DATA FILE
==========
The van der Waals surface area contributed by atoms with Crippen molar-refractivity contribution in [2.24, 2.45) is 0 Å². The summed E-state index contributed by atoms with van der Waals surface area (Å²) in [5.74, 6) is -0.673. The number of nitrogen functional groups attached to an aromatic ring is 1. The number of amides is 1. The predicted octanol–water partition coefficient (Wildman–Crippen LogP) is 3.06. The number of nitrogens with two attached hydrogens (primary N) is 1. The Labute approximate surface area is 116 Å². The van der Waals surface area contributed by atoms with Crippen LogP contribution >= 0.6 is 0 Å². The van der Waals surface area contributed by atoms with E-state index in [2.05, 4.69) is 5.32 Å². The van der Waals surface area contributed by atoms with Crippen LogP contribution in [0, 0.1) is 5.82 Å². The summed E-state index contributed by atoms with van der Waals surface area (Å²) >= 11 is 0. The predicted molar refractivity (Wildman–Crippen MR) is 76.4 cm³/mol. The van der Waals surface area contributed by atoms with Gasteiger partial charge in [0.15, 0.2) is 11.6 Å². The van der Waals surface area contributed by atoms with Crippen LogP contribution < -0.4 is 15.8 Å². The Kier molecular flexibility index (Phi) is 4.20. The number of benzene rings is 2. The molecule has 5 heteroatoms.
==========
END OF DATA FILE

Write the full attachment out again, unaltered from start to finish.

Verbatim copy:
The van der Waals surface area contributed by atoms with Crippen molar-refractivity contribution in [2.24, 2.45) is 0 Å². The summed E-state index contributed by atoms with van der Waals surface area (Å²) in [5.74, 6) is -0.673. The number of nitrogen functional groups attached to an aromatic ring is 1. The number of amides is 1. The predicted octanol–water partition coefficient (Wildman–Crippen LogP) is 3.06. The number of nitrogens with two attached hydrogens (primary N) is 1. The Labute approximate surface area is 116 Å². The van der Waals surface area contributed by atoms with Crippen LogP contribution >= 0.6 is 0 Å². The van der Waals surface area contributed by atoms with E-state index in [2.05, 4.69) is 5.32 Å². The van der Waals surface area contributed by atoms with Crippen LogP contribution in [0, 0.1) is 5.82 Å². The summed E-state index contributed by atoms with van der Waals surface area (Å²) >= 11 is 0. The predicted molar refractivity (Wildman–Crippen MR) is 76.4 cm³/mol. The van der Waals surface area contributed by atoms with Gasteiger partial charge in [0.15, 0.2) is 11.6 Å². The van der Waals surface area contributed by atoms with Crippen LogP contribution < -0.4 is 15.8 Å². The Kier molecular flexibility index (Phi) is 4.20. The number of benzene rings is 2. The molecule has 5 heteroatoms.